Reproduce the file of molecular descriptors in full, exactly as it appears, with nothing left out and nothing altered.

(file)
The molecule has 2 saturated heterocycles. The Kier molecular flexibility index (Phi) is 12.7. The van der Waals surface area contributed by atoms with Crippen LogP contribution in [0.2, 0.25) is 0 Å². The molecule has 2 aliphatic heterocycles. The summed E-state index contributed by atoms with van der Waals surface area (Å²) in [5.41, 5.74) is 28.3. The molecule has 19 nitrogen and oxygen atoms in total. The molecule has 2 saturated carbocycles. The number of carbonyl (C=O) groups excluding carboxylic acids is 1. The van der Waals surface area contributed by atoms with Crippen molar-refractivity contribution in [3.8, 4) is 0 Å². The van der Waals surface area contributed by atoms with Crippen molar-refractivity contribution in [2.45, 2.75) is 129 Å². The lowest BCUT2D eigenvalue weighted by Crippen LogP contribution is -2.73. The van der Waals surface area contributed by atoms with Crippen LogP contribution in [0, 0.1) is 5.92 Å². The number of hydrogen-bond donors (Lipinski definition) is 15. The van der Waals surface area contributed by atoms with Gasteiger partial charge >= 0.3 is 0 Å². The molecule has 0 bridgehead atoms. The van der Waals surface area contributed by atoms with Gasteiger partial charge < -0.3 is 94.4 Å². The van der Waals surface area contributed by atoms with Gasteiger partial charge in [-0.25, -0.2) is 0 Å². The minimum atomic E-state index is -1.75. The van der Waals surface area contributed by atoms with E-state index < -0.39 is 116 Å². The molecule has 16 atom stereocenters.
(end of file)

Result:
The molecule has 2 saturated heterocycles. The Kier molecular flexibility index (Phi) is 12.7. The van der Waals surface area contributed by atoms with Crippen LogP contribution in [0.2, 0.25) is 0 Å². The molecule has 2 aliphatic heterocycles. The summed E-state index contributed by atoms with van der Waals surface area (Å²) in [5.41, 5.74) is 28.3. The molecule has 19 nitrogen and oxygen atoms in total. The molecule has 2 saturated carbocycles. The number of carbonyl (C=O) groups excluding carboxylic acids is 1. The van der Waals surface area contributed by atoms with Crippen molar-refractivity contribution in [3.8, 4) is 0 Å². The van der Waals surface area contributed by atoms with Crippen molar-refractivity contribution in [2.45, 2.75) is 129 Å². The lowest BCUT2D eigenvalue weighted by Crippen LogP contribution is -2.73. The van der Waals surface area contributed by atoms with Crippen LogP contribution in [0, 0.1) is 5.92 Å². The number of hydrogen-bond donors (Lipinski definition) is 15. The van der Waals surface area contributed by atoms with Gasteiger partial charge >= 0.3 is 0 Å². The molecule has 0 bridgehead atoms. The van der Waals surface area contributed by atoms with Gasteiger partial charge < -0.3 is 94.4 Å². The van der Waals surface area contributed by atoms with Gasteiger partial charge in [-0.25, -0.2) is 0 Å². The minimum atomic E-state index is -1.75. The van der Waals surface area contributed by atoms with E-state index < -0.39 is 116 Å². The molecule has 16 atom stereocenters.